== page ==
Give charter more time to succeed

March 04, 2010

The editorial "School board test," (Mar. 3) did not provide a complete picture of the issues related to the charter school renewal application for Dr. Rayner Browne Academy. Unlike most charter schools that are newly created, Rayner was an existing Baltimore City public school long before it became a charter school. The school was on the state's restructuring list because it was failing when the Board of School Commissioners approved the request of parents to convert the school to a charter school to be operated by the Baltimore Curriculum Project just two and a half years ago.

The conversion of existing, low performing schools is as difficult as it is unusual. While such turnaround schools are a primary focus of U.S. Education Secretary Arne Duncan's Race to the Top competition, he and many others in the education community recognize that there is limited capacity to do this work nationally. Across the country, there are few organizations willing to do this work both because of the difficulty of the task and the time it takes to accomplish such reform.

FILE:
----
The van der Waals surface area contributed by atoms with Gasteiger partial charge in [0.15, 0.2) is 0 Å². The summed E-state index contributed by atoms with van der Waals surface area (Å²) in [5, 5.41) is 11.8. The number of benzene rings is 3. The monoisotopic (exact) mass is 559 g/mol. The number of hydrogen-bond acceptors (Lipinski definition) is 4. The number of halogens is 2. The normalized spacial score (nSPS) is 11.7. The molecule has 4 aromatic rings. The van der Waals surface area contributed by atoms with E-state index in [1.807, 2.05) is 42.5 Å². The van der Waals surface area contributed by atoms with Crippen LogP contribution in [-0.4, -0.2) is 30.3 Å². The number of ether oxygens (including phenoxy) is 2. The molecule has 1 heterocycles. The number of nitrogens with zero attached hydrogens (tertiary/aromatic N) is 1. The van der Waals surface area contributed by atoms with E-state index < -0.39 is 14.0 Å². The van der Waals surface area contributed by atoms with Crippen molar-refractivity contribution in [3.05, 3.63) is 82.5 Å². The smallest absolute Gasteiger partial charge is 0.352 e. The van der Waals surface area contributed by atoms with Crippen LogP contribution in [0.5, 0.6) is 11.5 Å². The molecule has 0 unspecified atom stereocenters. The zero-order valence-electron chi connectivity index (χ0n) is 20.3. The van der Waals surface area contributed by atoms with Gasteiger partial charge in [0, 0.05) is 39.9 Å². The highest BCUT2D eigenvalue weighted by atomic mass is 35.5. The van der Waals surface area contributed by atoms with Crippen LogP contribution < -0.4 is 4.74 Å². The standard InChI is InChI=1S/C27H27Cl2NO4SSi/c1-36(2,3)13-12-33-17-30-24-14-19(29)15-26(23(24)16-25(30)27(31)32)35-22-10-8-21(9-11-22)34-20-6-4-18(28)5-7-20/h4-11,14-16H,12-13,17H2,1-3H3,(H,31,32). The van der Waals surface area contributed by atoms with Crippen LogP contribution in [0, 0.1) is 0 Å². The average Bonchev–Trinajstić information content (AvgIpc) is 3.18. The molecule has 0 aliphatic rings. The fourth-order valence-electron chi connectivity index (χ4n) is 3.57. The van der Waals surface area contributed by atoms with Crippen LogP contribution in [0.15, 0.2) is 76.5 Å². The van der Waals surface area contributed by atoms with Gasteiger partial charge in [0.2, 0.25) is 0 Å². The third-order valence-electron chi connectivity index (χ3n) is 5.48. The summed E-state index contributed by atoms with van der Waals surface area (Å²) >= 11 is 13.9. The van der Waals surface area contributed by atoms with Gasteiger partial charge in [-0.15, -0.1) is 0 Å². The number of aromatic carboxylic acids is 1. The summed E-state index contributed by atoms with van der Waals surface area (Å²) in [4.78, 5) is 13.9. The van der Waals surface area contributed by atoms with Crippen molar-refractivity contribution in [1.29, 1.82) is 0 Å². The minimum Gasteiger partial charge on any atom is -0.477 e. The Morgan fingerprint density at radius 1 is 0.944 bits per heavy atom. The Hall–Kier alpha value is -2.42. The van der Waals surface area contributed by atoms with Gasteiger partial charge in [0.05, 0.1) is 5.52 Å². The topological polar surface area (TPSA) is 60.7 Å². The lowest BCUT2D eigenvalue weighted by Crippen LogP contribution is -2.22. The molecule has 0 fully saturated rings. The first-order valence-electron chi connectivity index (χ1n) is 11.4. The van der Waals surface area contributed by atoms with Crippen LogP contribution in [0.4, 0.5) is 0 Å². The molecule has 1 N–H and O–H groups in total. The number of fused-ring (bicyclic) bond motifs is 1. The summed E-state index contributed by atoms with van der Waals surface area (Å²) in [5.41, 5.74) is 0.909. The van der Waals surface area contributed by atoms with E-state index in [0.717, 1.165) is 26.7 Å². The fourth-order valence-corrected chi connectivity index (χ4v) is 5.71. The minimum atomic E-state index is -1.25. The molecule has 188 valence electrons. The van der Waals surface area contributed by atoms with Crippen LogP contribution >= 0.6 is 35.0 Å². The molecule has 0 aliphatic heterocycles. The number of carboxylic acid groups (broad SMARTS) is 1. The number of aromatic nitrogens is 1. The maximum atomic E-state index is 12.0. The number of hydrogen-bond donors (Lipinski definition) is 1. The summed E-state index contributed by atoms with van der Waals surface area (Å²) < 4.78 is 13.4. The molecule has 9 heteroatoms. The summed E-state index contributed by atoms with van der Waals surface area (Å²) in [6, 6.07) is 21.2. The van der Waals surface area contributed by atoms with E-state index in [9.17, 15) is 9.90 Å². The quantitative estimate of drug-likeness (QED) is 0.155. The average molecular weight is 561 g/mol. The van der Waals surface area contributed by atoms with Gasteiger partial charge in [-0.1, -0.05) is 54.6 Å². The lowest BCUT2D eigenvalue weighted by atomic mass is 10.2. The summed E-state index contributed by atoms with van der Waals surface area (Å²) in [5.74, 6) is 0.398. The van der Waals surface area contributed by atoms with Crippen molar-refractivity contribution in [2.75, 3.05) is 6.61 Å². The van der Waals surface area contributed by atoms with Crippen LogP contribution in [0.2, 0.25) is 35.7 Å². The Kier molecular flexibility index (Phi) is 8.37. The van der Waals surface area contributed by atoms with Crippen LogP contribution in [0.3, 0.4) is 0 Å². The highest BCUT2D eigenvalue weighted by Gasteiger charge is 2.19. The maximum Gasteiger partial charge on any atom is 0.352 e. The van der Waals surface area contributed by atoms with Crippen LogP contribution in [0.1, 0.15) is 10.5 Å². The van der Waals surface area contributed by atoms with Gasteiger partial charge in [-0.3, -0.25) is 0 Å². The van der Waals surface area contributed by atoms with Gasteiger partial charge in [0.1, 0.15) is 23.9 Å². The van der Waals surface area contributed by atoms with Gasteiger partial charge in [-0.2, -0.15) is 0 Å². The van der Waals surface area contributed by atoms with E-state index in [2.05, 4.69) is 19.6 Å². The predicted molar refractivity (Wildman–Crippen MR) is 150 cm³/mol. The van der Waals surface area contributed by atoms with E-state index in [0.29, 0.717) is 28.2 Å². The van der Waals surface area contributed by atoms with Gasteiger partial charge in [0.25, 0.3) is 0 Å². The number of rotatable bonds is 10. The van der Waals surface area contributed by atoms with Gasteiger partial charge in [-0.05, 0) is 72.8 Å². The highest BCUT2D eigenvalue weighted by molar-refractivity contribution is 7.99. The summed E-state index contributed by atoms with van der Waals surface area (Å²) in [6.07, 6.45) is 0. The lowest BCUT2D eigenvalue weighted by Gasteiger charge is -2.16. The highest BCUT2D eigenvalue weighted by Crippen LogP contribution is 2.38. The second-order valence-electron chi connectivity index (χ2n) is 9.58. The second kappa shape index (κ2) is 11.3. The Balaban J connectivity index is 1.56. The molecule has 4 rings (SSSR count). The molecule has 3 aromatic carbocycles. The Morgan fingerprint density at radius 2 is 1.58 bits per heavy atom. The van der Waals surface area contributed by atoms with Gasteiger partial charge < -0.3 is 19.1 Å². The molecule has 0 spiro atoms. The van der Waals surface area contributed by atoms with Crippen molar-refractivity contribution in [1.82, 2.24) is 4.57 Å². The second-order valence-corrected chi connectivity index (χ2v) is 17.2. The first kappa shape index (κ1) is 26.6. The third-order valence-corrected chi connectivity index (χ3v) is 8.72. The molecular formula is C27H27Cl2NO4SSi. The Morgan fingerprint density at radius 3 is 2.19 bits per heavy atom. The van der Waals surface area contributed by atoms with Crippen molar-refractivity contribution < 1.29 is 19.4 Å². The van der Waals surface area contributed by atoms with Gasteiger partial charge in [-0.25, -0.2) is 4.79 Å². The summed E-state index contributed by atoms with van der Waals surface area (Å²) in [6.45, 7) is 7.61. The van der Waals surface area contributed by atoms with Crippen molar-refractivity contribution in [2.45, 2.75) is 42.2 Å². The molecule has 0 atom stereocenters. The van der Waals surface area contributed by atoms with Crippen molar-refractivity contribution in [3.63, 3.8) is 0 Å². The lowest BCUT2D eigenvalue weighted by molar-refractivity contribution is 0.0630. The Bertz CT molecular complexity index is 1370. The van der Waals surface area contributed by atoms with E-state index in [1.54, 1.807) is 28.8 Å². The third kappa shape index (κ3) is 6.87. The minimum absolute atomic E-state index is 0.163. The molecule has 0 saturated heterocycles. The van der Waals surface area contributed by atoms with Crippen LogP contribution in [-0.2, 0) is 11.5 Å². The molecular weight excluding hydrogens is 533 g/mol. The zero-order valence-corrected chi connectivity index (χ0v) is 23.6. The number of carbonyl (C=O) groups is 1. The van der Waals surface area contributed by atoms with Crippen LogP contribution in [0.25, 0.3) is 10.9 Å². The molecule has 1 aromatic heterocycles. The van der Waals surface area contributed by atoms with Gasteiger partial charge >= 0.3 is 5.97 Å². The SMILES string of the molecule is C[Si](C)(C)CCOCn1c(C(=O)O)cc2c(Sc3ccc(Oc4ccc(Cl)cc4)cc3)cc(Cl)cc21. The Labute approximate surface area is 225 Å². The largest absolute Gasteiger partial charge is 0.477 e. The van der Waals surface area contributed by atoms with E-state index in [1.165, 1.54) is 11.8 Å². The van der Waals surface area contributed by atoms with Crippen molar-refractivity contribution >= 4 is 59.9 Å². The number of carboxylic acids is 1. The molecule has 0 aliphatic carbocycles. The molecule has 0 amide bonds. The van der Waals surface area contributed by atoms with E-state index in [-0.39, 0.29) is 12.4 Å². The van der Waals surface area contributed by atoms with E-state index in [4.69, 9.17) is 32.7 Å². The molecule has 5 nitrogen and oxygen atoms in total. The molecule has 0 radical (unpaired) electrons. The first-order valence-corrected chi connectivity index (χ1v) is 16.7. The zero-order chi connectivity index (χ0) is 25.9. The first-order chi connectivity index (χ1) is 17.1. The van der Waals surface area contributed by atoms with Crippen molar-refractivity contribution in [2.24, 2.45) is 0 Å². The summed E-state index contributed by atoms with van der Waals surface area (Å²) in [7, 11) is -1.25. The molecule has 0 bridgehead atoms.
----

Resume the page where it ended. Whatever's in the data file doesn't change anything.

Baltimore is fortunate to have a local non-profit committed to the work of turning around some of the most difficult schools in the city. The Baltimore Curriculum Project (BCP) is not only committed to this work but has demonstrated success in doing it.

Rayner is one of five schools operated by BCP. Between 2007 and 2009, the share of students scoring advance or proficient on the state test at the other four BCP schools has increased from 55 percent to 78 percent in reading and from 45 percent to 71 percent in math. Since BCP began working with its original three schools (City Springs, Collington Square and Hampstead Hill) at least eight years ago, reading scores at those schools have increased by an average of 66 percentage points.

The Board of School Commissioners approved BCP's method of educational reform at Rayner through the approval of their original charter application in 2007. Since BCP has operated the school for less than three years, BCP and the Rayner Browne community respectfully request at least two more years to achieve significant improvement.

George Hess, Baltimore

The writer is chairman of the Baltimore Curriculum Project board.

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